• Uncategorized

    The Dyslexia Distraction

    In discussions about reading instruction, a commonly raised point is that students with reading disabilities—particularly dyslexia—suffer disproportionately when deprived of systematic instruction in phonics. In fact, this is virtually impossible to dispute—whereas many students in whole language classrooms do manage to figure out enough of the rules to become reasonably proficient readers, students who cannot make sense out of word/sound relationships have no way of keeping up. And if their difficulties are not noticed in time, or they lack access to competent reading specialists, either through their schools or privately, the consequences can indeed be extremely dire. (The percent of prison inmates with reading disabilities is, for example, astronomical.) I’m saying…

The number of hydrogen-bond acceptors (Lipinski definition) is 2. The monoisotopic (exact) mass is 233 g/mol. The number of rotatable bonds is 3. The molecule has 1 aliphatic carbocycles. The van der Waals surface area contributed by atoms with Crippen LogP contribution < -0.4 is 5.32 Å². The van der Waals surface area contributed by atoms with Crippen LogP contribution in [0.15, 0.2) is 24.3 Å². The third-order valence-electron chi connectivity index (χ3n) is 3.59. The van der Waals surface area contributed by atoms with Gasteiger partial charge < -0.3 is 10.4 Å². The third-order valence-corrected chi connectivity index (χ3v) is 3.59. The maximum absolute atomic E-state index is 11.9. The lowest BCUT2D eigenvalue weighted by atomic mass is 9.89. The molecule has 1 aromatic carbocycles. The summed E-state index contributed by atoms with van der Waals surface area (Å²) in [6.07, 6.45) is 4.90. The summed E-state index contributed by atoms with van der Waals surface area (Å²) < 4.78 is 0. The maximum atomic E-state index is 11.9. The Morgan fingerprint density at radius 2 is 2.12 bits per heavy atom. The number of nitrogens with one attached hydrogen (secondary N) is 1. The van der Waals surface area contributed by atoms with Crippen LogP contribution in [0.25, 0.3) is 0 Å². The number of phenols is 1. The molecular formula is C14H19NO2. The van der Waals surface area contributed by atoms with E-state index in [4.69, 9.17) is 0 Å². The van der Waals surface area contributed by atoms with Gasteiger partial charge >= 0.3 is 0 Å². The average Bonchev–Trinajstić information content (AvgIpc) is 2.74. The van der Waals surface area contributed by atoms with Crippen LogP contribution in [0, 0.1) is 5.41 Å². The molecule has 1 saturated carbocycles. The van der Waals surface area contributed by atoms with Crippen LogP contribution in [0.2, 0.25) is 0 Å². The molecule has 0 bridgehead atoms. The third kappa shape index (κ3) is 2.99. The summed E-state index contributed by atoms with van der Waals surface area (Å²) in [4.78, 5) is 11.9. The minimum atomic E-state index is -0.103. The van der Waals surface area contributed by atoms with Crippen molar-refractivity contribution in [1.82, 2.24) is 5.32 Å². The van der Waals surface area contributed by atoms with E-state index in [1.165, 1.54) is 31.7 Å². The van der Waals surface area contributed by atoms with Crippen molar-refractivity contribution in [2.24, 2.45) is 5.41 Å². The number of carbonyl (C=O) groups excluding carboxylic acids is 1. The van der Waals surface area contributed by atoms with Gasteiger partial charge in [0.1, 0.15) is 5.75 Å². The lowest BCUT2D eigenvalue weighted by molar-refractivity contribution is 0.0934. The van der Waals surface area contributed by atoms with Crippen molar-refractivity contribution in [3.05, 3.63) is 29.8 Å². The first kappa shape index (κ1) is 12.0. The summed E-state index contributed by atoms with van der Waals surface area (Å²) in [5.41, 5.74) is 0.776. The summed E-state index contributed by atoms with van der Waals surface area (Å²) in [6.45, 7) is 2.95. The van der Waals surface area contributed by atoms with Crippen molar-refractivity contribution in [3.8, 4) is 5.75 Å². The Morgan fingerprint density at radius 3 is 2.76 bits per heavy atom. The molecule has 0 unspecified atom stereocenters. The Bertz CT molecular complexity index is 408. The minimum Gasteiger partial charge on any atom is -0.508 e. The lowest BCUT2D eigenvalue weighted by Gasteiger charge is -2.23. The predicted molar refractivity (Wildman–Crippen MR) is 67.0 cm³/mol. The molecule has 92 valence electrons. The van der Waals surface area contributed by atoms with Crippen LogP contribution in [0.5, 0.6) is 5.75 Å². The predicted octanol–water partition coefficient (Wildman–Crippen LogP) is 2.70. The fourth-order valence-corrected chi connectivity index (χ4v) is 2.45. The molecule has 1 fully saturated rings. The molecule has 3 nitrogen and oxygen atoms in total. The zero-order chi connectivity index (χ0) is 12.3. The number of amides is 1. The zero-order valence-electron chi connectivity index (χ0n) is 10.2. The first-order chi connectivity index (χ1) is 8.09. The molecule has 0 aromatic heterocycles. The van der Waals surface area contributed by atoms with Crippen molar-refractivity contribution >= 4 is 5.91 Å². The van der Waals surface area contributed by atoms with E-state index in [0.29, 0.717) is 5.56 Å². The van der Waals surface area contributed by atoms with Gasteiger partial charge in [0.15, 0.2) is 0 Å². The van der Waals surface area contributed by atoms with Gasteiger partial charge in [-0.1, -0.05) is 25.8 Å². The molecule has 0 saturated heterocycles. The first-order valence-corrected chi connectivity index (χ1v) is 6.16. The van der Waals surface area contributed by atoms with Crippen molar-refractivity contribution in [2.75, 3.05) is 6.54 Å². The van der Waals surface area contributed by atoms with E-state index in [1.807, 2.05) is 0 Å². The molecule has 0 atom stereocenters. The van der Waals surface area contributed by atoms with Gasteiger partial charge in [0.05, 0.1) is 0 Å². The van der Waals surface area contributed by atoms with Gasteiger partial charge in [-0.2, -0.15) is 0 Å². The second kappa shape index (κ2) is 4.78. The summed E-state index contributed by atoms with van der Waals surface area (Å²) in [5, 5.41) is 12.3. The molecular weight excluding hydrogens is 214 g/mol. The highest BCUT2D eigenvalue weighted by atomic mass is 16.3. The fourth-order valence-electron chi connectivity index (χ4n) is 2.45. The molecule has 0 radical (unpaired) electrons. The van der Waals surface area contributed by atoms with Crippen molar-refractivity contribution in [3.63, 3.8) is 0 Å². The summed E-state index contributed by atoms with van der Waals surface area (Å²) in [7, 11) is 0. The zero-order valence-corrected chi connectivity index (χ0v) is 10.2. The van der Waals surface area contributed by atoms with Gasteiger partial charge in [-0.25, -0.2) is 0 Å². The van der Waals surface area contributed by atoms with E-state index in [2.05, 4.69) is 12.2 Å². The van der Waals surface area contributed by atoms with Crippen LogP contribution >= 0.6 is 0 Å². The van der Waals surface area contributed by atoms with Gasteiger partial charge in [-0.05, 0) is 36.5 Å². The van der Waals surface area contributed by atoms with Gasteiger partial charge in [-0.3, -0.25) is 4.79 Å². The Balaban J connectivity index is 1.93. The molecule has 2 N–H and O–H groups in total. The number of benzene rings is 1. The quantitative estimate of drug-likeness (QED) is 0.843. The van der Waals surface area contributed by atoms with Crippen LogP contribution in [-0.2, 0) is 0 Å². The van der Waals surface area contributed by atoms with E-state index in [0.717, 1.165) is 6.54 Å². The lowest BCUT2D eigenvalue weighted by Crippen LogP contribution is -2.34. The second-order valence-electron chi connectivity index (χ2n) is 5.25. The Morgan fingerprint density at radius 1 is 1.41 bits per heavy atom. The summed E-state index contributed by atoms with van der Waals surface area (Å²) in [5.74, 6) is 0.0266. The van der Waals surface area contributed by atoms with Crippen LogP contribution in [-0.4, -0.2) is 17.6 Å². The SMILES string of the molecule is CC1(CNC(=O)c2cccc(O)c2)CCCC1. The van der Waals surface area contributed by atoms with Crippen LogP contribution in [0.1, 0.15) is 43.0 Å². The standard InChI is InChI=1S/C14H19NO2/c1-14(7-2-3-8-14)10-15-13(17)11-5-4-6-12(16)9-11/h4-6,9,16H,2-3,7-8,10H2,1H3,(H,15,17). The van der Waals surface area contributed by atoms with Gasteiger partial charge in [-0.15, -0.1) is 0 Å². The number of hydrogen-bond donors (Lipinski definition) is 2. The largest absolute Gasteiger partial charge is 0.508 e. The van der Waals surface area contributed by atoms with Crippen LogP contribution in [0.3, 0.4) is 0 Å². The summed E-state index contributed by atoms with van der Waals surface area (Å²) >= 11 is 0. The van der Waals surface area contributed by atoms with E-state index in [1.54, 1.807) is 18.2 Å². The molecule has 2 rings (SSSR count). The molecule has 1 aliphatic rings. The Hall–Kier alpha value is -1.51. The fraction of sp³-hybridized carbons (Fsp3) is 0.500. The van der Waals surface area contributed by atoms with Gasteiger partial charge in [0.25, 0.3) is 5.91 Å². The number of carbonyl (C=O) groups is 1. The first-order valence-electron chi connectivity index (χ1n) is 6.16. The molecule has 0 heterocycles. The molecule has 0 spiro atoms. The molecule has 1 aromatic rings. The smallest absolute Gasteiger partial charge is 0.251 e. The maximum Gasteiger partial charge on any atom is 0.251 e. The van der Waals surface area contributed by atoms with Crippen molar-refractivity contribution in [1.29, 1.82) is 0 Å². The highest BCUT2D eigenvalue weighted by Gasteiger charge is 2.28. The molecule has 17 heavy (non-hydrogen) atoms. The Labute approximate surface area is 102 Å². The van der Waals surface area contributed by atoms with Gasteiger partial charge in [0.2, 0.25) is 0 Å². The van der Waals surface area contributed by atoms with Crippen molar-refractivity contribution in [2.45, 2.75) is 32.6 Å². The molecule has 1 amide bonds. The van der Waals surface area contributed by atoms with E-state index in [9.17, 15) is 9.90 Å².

• Phonics

    Unbalanced Literacy

    (Note: A PDF of this post can be downloaded here. Over the last year or so, an education reporter named Emily Hanford has published a series of exceedingly important articles about the state of phonics instruction (or rather the lack thereof) in American schools. The most in-depth piece appeared on the American Public Media project website, but what are effectively condensed versions of it have also run on NPR and the NY Times op-ed page. If you have any interest in how reading gets taught, I highly recommend taking the time for the full-length piece in APM: it’s eye-opening and fairly disquieting. While it reiterates a number of important findings regarding the importance of…